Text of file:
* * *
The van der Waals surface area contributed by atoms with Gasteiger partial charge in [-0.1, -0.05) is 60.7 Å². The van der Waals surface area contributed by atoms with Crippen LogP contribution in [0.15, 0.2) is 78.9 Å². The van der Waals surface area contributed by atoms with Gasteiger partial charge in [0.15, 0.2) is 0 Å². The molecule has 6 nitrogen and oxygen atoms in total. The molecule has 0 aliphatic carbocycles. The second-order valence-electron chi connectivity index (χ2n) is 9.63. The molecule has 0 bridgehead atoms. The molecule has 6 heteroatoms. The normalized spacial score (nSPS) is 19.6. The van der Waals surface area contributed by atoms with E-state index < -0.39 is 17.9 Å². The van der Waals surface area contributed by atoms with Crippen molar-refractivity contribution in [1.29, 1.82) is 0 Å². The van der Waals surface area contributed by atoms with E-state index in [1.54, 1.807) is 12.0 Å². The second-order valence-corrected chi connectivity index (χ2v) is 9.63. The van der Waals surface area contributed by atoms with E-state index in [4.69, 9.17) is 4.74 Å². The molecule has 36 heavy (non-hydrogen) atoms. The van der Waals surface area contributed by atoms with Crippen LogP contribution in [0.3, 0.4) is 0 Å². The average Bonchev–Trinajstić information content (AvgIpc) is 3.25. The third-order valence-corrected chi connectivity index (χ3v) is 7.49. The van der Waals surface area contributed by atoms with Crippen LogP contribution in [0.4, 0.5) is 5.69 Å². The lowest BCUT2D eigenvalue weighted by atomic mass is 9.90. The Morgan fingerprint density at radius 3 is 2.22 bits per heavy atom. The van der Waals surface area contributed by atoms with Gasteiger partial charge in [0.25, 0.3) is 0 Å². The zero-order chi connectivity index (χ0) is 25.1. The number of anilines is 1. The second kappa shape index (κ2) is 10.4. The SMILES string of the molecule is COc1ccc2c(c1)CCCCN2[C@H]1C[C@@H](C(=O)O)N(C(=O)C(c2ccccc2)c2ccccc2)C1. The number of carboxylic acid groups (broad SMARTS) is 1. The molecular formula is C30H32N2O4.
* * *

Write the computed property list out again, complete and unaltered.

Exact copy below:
The van der Waals surface area contributed by atoms with Gasteiger partial charge in [-0.1, -0.05) is 60.7 Å². The van der Waals surface area contributed by atoms with Crippen LogP contribution in [0.15, 0.2) is 78.9 Å². The van der Waals surface area contributed by atoms with Gasteiger partial charge in [0.15, 0.2) is 0 Å². The molecule has 6 nitrogen and oxygen atoms in total. The molecule has 0 aliphatic carbocycles. The second-order valence-electron chi connectivity index (χ2n) is 9.63. The molecule has 0 bridgehead atoms. The molecule has 6 heteroatoms. The normalized spacial score (nSPS) is 19.6. The van der Waals surface area contributed by atoms with E-state index < -0.39 is 17.9 Å². The van der Waals surface area contributed by atoms with Crippen molar-refractivity contribution in [1.29, 1.82) is 0 Å². The van der Waals surface area contributed by atoms with E-state index in [1.54, 1.807) is 12.0 Å². The second-order valence-corrected chi connectivity index (χ2v) is 9.63. The van der Waals surface area contributed by atoms with E-state index in [4.69, 9.17) is 4.74 Å². The molecule has 36 heavy (non-hydrogen) atoms. The van der Waals surface area contributed by atoms with Crippen LogP contribution in [0.3, 0.4) is 0 Å². The average Bonchev–Trinajstić information content (AvgIpc) is 3.25. The third-order valence-corrected chi connectivity index (χ3v) is 7.49. The van der Waals surface area contributed by atoms with Crippen LogP contribution in [0.4, 0.5) is 5.69 Å². The lowest BCUT2D eigenvalue weighted by atomic mass is 9.90. The Morgan fingerprint density at radius 3 is 2.22 bits per heavy atom. The van der Waals surface area contributed by atoms with Gasteiger partial charge in [0.25, 0.3) is 0 Å². The zero-order chi connectivity index (χ0) is 25.1. The number of anilines is 1. The second kappa shape index (κ2) is 10.4. The SMILES string of the molecule is COc1ccc2c(c1)CCCCN2[C@H]1C[C@@H](C(=O)O)N(C(=O)C(c2ccccc2)c2ccccc2)C1. The number of carboxylic acid groups (broad SMARTS) is 1. The molecular formula is C30H32N2O4.